But there are fears that the new “fake news” laws could also impact the freedom of expression of ordinary Russians.

“[The laws are] it’s not just about journalism, it’s about everyone in Russia, because it’s not about media, it’s about any information you share on your social networks, or even if you send the message “, said Felgengauer.

“So, what do you do? Keep silent about this terrible war or go to prison? It’s very simple. So you just have to choose.”

While Mr Putin has silenced dissent over his war in Ukraine, many Russians are now wondering if they still have a future in the country.

Feared laws prevent Russians from accessing war information

On Friday, under cover of darkness, Alexey Kovalyov, Investigations Editor at the popular news site Meduzaleft Russia.

He crossed the border on foot, fearing that martial law was about to be imposed.

A close up shot of a smiling man with a dark mustache and beard.
Journalist Alexey Kovalyov fled Russia on foot last week.(Provided: Aleksey Kovalev)

Despite the new laws, he didn’t want to leave his native country while he was still covering one of the biggest stories of his career.

“I probably would have stayed because as a journalist you don’t get a second chance to cover an event like this first hand…but my wife insisted,” he said.

“She was right because [the following day] there were no flights from Moscow, with European airspace closed and all remaining flights from Moscow diverted in-flight.”

He thinks new laws that threaten 15 years in prison for “fake news” about the armed forces will prevent many Russians from finding out what is really going on in the war in Ukraine.

“This law effectively criminalizes our work because this law effectively abolishes freedom of the press in Russia. Now you are legally only allowed to report on this war without calling it a war in the first place,” he said. -he declares.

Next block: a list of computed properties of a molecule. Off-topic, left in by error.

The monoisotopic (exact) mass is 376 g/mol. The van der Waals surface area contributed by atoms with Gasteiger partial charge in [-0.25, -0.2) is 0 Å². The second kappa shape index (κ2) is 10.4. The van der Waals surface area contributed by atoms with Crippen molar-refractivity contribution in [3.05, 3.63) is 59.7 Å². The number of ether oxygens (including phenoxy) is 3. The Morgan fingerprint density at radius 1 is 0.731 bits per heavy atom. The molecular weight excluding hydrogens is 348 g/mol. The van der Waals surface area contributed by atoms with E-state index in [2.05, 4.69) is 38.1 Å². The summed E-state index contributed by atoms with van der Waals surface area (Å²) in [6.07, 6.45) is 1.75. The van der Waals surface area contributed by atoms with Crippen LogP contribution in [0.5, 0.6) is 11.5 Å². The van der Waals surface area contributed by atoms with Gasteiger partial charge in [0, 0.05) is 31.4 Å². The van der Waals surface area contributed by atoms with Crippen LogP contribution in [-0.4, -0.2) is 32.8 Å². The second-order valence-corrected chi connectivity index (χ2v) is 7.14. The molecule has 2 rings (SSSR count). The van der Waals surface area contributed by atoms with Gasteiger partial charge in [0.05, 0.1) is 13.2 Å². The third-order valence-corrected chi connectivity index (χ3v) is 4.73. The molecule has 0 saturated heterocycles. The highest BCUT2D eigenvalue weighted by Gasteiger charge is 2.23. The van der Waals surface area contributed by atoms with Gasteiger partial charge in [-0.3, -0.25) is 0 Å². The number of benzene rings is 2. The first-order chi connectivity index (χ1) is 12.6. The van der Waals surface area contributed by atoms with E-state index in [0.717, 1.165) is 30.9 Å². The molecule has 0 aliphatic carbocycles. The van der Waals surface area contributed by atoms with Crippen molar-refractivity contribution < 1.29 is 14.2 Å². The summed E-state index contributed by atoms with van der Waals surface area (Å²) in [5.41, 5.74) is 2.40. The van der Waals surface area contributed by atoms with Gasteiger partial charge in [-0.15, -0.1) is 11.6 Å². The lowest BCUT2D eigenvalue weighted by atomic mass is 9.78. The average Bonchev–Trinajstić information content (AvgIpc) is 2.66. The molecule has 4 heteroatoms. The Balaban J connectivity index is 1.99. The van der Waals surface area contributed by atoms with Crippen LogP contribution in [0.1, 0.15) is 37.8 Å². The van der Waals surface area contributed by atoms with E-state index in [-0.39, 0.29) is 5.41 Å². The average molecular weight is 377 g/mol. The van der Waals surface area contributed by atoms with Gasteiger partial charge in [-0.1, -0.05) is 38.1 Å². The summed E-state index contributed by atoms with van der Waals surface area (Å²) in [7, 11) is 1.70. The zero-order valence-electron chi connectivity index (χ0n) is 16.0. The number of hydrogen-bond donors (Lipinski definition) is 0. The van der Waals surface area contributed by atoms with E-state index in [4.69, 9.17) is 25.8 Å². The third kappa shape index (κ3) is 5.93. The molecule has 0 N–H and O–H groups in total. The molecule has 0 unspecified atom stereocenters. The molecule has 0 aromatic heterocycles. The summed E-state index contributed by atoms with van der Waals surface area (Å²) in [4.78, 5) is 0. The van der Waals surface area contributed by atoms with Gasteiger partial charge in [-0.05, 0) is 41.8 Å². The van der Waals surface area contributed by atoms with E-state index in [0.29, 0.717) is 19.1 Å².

“Furthermore, you are only allowed to report on it by essentially repeating what the Minister of Defense says and nothing else. So you cannot question reports on troop movements, on victims, on the civilian areas of Ukrainian cities bombarded by bombs and rockets.

A blond-haired man is restrained by Russian police as he crosses a street.
Russians have been arrested after taking part in anti-war demonstrations in Moscow.(Reuters: Evgenia Novozhenina)

Meduza’s original business model was undermined by the Kremlin last year when it declared the publication a “foreign agent”, making it virtually impossible to get Russian advertisers.

Now it depends on donations from readers, which are likely to be greatly reduced by Western sanctions targeting the banking system.

On Friday, Meduza received confirmation from Russia’s media regulator that it was forcing internet service providers to block access to its website.

The website has vowed to continue publishing and find a way to survive from its headquarters in Latvia.

Kovalyov said it was important that independent media continue to fight, to counter what he called “state media propaganda” and to hold Vladimir Putin to account.

“I’m doing this for the historical record. Because hopefully somewhere in the future someone will be held accountable for this and I’ll provide the evidence.”